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With spring springing into the air, many of us are turning our thoughts to the garden. It’s an exciting time. A winter of less-than-fresh veggies and preserves is giving way to what could be another great year of (or a first annual) bountiful harvest from the home garden. At least, that’s the way we all like to imagine it, so why wouldn’t we?

Small-scale gardens can be pleasant, relaxing things, not too labor-intensive, not too stressful if we allow them to be. We can set our gardens up to be low-maintenance. We can plant wisely to give our crops the best shot at being productive. And, we can do this without doling out loads of money.

Instead, we can take from what we have, use our waste to make our gardens bloom with food, and spend as much time enjoying the natural beauty and flavor as we do toiling over its success. It’ll only take a few tips to get us going and growing.

1. Plant Early and Plant Often.

When planting from seed, it makes sense to start early so that, when the last frost is for sure behind us, the plants are big enough to be in the garden, which generally takes around a month. Also, a common mistake is to plant everything at once, but that will mean that everything is coming to fruition at once, possibly creating an overabundance of produce. Planting in two-week intervals is a better idea.

2. Mulch Everything Like it Matters.

One of the biggest tragedies of the modern farming system is that we have the tendency to clean the soil of all debris. Doing so is horrible for sustainable growth. The sun will dry it out when the days are sunny; the rain will pound it to death when things get stormy. Uncovered earth is also open to wind and water erosion, encourages weed growth (hence all of the weed killers), and struggles to Support the life necessary for healthy soil. Mulching helps with all of this, as well as adds nutrients to the soil as it breaks down.

3. No Tilling Means Fewer Weeds.

The other big blunder of how we farm versus how nature does it is that we constantly till the land, turning over the earth so that dormant seeds are freed to grow and microorganisms meet their demise. This method works for a while, but eventually, tilling leaves the soil depleted. That’s why fertilizers are such a necessity these days. Rather than till, it’s better to layer atop the existing place, such as with sheet mulching. It creates richer soil as well as preserves what soil life is already around.

4. Encourage Biodiversity.

Pests are often the result of an unbalanced ecosystem. When everything is stripped away and replaced with one type of plant (mono-cropping), the bugs that eat that plant are likely to set up shop. However, when plants are mixed, garden pests are less drawn to an area, and should one crop fail, there’s still something to eat. Also, encouraging beneficial insects with an insect hotel, lizards with some stones, birds with a bath, and other wild animals to hang around balances out the pest problem. Pests might get some veggies, but predators will get some pests. We all eat.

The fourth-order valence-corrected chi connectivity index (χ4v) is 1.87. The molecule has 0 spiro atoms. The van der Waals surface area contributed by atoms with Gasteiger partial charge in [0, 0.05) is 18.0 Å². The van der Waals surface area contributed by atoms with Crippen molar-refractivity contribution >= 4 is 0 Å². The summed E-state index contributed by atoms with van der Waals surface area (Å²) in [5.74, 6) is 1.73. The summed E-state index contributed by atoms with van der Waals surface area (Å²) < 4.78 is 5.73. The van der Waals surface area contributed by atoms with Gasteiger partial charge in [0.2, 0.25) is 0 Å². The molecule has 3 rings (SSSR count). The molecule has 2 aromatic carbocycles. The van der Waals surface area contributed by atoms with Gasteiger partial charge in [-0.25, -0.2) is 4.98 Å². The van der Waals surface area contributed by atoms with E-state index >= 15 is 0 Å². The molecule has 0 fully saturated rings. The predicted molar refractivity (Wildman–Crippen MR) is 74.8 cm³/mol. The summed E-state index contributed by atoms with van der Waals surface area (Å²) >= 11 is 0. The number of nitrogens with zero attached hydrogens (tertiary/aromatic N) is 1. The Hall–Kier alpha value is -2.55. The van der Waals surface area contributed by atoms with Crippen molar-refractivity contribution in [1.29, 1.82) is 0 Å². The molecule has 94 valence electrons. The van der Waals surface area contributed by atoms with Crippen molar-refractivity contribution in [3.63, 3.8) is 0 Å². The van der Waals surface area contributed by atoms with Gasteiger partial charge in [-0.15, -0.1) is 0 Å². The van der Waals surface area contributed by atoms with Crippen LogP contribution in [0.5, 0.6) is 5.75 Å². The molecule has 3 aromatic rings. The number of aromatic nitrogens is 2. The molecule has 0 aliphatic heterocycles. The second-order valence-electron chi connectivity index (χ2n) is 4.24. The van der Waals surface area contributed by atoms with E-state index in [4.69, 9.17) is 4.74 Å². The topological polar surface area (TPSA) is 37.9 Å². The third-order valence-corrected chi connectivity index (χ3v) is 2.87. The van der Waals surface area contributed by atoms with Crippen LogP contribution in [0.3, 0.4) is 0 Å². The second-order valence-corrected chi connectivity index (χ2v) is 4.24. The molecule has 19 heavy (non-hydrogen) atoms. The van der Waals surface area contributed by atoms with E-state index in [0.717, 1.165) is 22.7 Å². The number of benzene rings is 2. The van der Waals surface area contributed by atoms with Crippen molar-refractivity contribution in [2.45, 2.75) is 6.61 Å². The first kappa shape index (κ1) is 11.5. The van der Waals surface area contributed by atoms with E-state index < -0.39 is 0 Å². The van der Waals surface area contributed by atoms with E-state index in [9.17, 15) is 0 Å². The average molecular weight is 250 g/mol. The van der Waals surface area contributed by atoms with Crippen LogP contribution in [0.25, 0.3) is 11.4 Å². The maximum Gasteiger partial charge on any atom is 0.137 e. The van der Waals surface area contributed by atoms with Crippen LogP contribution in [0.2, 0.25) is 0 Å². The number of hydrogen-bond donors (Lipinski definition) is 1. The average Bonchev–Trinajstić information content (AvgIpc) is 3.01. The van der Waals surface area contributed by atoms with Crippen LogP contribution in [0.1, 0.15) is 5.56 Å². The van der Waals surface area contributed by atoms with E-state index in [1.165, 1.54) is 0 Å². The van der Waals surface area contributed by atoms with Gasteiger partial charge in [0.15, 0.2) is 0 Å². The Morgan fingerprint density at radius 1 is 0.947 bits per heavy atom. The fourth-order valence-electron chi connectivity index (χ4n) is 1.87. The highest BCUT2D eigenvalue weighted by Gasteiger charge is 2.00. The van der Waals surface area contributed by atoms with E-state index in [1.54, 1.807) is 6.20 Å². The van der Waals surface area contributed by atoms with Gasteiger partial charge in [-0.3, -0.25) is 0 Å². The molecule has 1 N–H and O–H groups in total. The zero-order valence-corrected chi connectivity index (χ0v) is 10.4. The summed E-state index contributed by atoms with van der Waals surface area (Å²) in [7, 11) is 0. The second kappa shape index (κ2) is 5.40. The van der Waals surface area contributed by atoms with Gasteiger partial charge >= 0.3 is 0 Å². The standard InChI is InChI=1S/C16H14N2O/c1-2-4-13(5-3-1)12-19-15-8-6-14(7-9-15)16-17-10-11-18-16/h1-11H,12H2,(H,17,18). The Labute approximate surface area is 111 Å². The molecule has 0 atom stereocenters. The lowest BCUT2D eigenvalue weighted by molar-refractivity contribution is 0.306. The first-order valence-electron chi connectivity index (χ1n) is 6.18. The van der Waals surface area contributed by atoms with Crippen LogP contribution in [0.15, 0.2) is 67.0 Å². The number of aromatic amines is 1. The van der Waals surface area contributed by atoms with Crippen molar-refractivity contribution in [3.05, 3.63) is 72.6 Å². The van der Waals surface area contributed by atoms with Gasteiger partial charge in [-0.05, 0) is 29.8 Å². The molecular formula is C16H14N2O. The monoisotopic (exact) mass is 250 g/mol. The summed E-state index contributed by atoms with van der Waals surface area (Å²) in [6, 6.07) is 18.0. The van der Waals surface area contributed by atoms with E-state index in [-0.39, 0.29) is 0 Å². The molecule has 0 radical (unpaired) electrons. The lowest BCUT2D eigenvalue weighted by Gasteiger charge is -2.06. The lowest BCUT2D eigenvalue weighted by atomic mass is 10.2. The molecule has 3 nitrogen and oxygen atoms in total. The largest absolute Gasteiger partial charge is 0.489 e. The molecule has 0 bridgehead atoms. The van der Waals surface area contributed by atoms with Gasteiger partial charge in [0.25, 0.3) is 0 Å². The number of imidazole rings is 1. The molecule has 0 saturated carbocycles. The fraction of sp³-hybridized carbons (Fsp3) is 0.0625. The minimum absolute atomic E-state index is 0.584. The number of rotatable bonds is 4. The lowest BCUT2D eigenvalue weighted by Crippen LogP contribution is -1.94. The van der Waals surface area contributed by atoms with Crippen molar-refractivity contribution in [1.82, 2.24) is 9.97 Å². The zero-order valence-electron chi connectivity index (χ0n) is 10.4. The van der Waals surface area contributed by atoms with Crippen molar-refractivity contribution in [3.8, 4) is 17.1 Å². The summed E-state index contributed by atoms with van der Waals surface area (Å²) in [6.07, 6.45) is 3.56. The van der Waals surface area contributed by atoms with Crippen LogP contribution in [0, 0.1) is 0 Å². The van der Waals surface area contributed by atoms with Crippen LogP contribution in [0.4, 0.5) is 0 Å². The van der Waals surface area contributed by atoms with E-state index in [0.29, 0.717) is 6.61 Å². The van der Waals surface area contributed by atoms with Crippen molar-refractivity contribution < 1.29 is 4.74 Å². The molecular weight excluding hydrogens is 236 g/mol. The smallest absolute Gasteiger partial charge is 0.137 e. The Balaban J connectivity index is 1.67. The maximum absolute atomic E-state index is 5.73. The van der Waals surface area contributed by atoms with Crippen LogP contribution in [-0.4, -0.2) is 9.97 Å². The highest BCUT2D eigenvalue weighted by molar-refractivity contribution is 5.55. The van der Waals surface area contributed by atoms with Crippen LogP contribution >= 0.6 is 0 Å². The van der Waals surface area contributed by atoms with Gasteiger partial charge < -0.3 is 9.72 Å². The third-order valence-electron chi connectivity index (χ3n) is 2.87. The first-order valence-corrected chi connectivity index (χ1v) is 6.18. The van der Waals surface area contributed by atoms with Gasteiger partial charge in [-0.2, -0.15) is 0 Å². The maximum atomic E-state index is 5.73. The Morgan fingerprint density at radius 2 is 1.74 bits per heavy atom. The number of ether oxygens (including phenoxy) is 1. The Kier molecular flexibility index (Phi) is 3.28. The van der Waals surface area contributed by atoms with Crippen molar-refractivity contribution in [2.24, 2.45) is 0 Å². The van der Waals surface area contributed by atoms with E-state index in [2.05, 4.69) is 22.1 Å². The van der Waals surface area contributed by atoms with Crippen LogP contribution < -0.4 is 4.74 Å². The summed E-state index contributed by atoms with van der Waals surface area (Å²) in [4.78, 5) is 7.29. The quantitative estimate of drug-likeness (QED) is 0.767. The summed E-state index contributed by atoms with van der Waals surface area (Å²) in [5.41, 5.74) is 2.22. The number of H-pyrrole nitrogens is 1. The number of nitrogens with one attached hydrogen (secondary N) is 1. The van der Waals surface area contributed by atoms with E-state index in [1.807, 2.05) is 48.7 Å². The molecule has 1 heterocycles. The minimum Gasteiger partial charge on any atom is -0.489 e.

5. Keep Your Garden Close.

While the back corner of the lawn may feel like the perfect spot, in actuality, only the most attentive gardeners can work that way. Knowing this, it’s much wiser to plant the garden beds (or just make a container garden) near to the house, along well-trodden paths, around the patio, and amongst other frequented places. For one, we are more likely to see the plants and care for them, and more importantly, grabbing a handful of arugula for tonight’s salad or some fresh herbs for the pasta is much easier when it doesn’t require walking to the far corner of the yard.

6. Include Perennial Plants in the Mix.

Annual plants complete their life cycle in one season, while perennials return each year. It’s always a good idea to include perennials in garden beds because they are less energy-intensive than annuals, which soak up everything they can in their short lifespan, not to mention the fact that they must be raised from seed each time. Perennials also mean that the bed (or plant pot) always has something on the go as well, so some sort of fresh veggies, herbs, or fruit can always be at the ready.

After that, it’s important to remember that gardening is something most of us are doing for fun. Producing some of our own food is a great service to our bank account and to the environment, but it’s a process and one that doesn’t always work perfectly. The beauty of plants is that we can try again. Seeds are at the ready, and now our garden beds are too.

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